The New York Times’s paywall picked up another 33,000 customers in the fourth quarter, bringing its total to 760,000 digital subscribers.
And, importantly, the paper showed signs that it’s finally turning around its digital-ad decline. Digital ads were all but flat (excluding the extra week in fiscal 2012), down 0.2 percent.
Even more surprising, print ads were only down 1.6 percent, which counts as an excellent performance these days. That matched the decline from last quarter, suggesting that it might be more than a blip and allowed lower circulation gains to offset ad declines. Total revenue edged up 0.4 percent.
To top it off, the company’s pension fund is $270 million better off than it was a year ago, thanks mostly to stock market gains.
In other words, it was a surprisingly good quarter for the Times, and the paper expects more of the same in the current quarter.
The NYT’s performance contrasts starkly with Gannett’s, which I looked at earlier this morning. Gannett’s print-led paywall-enabled circulation growth has petered out after one year’s earnings cycle, with overall publishing revenue dropping 4.6 percent in the fourth quarter (also excluding 2012’s extra week).
If you want to sell journalism online, you have to have journalism worth paying for (obviously). The Times is a special case, though it’s false that it’s so different that other papers can’t learn from its example. The Star Tribune now has 30,000 digital subscribers, for instance, and has continued to grow overall circulation revenue.
For the Times, digital was a $312 million business in 2013, up 12.6 percent from about $277 million in 2012 (excluding that infernal extra week).
The big question going forward is how the Times can grow what has become a mature business. This is what its quarterly digital-subs growth looks like:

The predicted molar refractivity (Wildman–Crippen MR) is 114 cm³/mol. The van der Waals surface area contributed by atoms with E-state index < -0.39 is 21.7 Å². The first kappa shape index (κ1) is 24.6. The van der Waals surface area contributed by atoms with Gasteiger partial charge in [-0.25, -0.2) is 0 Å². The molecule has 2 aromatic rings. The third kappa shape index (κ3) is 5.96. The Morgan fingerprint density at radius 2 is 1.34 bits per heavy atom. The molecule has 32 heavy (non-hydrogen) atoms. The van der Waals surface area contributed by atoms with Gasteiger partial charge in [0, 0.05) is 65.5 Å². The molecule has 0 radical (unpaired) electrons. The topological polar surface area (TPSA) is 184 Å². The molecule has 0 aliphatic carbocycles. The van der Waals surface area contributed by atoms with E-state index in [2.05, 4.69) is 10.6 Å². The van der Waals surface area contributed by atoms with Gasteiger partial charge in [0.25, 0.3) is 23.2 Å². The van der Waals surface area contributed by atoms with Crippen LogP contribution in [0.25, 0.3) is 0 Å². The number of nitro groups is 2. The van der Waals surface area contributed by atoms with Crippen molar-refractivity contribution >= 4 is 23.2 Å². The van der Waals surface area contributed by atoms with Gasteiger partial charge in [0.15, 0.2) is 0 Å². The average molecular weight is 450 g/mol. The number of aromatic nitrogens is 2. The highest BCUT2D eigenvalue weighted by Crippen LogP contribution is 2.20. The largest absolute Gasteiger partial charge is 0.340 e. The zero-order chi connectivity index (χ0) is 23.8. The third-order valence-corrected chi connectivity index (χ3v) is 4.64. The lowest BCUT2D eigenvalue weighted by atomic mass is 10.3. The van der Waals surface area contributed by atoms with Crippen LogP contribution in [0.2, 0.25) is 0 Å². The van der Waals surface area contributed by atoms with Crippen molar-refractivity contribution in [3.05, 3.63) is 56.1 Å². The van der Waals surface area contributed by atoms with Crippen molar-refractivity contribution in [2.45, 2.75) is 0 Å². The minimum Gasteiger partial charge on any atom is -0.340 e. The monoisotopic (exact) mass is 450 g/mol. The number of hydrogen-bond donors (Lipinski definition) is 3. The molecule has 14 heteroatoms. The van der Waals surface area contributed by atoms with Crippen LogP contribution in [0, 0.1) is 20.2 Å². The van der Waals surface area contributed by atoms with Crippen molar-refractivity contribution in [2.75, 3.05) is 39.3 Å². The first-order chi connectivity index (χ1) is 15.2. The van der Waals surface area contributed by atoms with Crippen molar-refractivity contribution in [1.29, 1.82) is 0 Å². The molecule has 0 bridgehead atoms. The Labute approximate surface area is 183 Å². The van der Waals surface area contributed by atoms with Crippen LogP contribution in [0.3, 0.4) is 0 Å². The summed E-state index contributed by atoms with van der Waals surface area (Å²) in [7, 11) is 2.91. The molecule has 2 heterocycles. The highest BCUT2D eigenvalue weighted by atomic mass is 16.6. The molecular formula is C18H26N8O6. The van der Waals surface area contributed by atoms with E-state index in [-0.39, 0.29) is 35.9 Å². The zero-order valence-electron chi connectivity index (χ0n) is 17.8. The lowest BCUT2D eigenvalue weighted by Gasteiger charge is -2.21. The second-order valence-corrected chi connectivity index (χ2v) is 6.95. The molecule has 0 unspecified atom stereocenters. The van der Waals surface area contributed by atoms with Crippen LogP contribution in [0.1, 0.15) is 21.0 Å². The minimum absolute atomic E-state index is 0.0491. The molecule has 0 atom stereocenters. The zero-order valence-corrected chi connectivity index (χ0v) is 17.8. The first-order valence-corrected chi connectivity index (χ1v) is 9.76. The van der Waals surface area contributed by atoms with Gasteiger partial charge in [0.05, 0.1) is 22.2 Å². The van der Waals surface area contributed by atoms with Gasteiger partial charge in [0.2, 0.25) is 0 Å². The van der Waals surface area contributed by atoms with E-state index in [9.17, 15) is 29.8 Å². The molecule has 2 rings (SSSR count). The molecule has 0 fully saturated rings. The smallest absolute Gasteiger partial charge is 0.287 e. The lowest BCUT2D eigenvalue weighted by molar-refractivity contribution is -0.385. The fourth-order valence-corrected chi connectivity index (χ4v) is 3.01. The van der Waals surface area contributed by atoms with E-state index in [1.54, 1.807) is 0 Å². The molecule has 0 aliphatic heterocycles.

There was a clear slowdown last year, though it’s worth pointing out that the Times has added 84,000 digital subscribers and about $16 million in annual paywall revenue since since Quartz , for instance, wrote that the paywall had “hit a growth wall” last April. That’s 17 percent annualized growth.
The Times has said it will introduce a number of new pay options and products, including ones at lower prices, in a bid to goose digital-subscription growth. We’ll see about that.
In the meantime, it would be wise to start getting readers conditioned to an annual 2 percent or 3 percent price increase. The Times hasn’t raised prices since launching the paywall nearly three years ago. Better to raise them a bit every year than to spring 10 or 15 percent increases on people.
But the critical fact is that the Times now has created an entirely new business in less than three years that brings in $156 million a year in high-margin digital revenue.
The paper has to get digital ads growing at a good clip to secure its future, but its video efforts, for one, are showing promise.
The Times has sacrificed short-term profits during this great newspaper depression as much or more than any publisher in the country in a bet that maintaining its high quality journalism was the best way to secure its future.
That bet is looking pretty good right now, though it would look even better if the company had held off a little longer on that $24 million a year dividend.